Jerusalem is a cipher; Jerusalem under snow is a cipher erased.
The high priestess of a god whose name I didn’t quite catch offers me a cardboard cup of spiced wine. Her bare arms are goosebumped from the cold and her cheeks flushed from the wine. I think I am in love with her but, given my luck, her cult no doubt requires her to be virginal. The pope breezes by and his vestments unfurl against my hand, spilling the wine over the high priestess’s crescent scepter, or perhaps it is a scythe. She smiles, but fire flashes from her eyes, and she turns away.
To get to the Purim party, I first navigated the decline of Givat Shaul Street, sliding once, twice, and three times on accumulating snow. I passed children in masks shouting in Yiddish, following men in black coats and women under white turbans. Just three weeks before I had moved into a shared room in a walkup in the dingy public housing project that presides over the top of the street. I found the ad seeking a fourth for a flat on the bulletin board of the Givat Ram campus. Sixty-seven dollars a month seemed like a rent I could afford on an income I hadn’t even begun to make yet as a freelance writer. In the meantime I was earning some shekels, the old kind, which replaced the lira just three weeks before, by working afternoon shifts in a Super Clean laundromat on Palmach Street on the other side of town. The number 15 bus, its route designed by a smashed navigator with a bad sense of direction, took me each day from Givat Shaul to Palmach. But to get to the party I needed the number 8, which left from the Central Bus Station on the plateau below.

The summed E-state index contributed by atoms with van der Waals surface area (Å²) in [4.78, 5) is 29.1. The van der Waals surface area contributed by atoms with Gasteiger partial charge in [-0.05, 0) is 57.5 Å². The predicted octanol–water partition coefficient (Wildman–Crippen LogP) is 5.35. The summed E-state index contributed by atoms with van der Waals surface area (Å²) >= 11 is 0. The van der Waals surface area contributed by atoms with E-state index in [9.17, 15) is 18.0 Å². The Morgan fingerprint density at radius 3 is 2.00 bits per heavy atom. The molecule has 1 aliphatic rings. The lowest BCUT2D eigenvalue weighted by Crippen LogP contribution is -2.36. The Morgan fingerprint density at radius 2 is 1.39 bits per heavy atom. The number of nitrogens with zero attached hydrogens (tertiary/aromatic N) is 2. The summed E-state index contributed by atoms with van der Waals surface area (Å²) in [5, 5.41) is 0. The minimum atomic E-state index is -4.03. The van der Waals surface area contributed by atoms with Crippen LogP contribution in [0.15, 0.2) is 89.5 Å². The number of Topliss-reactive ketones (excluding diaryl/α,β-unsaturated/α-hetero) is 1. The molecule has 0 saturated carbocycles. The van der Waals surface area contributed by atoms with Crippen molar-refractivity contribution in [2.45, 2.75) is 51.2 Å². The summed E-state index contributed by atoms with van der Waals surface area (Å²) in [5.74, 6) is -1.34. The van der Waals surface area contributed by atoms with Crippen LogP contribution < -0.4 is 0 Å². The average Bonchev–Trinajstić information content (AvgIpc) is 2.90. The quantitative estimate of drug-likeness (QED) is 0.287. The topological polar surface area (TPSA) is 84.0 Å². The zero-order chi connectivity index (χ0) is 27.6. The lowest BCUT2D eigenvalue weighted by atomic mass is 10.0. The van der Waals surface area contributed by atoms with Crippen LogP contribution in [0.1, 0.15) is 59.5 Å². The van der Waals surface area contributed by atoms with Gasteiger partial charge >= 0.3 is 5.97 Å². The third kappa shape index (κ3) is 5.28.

“Rabbanit Kappah,” says a woman, one of a group of three, in Golda shoes and with a kerchief tied tightly over her head. She is the one who took my coat at the door, so I presume she is a hostess. She reaches out and touches my elbow lightly, as if she wants to touch more.
After the priestess, she does not interest me. The Rabbanit’s female consort smiles at me and waits for me to guess her. She offers a hint: “Rabbi Meir’s wife.” But, having not yet met Rabbi Meir, I haven’t a clue. She is wearing what looks like a flour sack, but she’s put an ultramarine sweater over it against the chill. “Beruriah,” she finally says, but I don’t know yet who that is and turned for help to the apex of their trinity, a melancholy guy with kinky hair, a clerical collar made of Bristol board, and shoe polish smeared all over his face. Being up more on current events than on rabbi’s wives, I hazard a guess: “Bishop Muzorewa?” “Yes indeed,” he says sadly, in what passes, for me, as a perfect Zimbabwean accent. Out of the corner of my eye I catch the flash of the high priestess’s scythe against the window. I turn to discover what man she may be offering spiced wine to now, but she is gone and all I can see, through the sliding door to the balcony, are snowflakes falling through the ray of a sputtering street light. When I turn back to my troika they are gone.
I know not a soul in Jerusalem. Well, there are my apartment-mates—an American studying at a yeshiva, another American who used to study at a yeshiva, and a Persian-Israeli university student who thinks he ought to be studying at a yeshiva. But I barely know them. And there’s Ira, the friend of a friend from Hatzor HaGlilit, the development town up north where I’d spent my first year in Israel. It was Ira who had invited me to the Purim party, which was being thrown by three girls who shared a freezing apartment at the top of Talpiot. Ira gave me instructions: “Number 8 bus. Get off at the second stop after the bus turns. Take a right and walk up the street to number 13. You’re supposed to dress as something religious.”
About half the passengers on the number 8 get off on Hebron Road. The other half get off on the first stop after the bus turns east into Talpiot. I remain alone, huddled against a freezing window in the third row on the right hand side behind the driver. The snow is starting to stick on the street. The driver revs the motor and moves slowly uphill, taking a right turn most carefully. “Don’t count on a bus back,” he calls out to me after I rise and pull the cord above me. “It’s just snow,” I say. He looks back at me as if I am from an alien world. “Just snow,” he mutters to himself.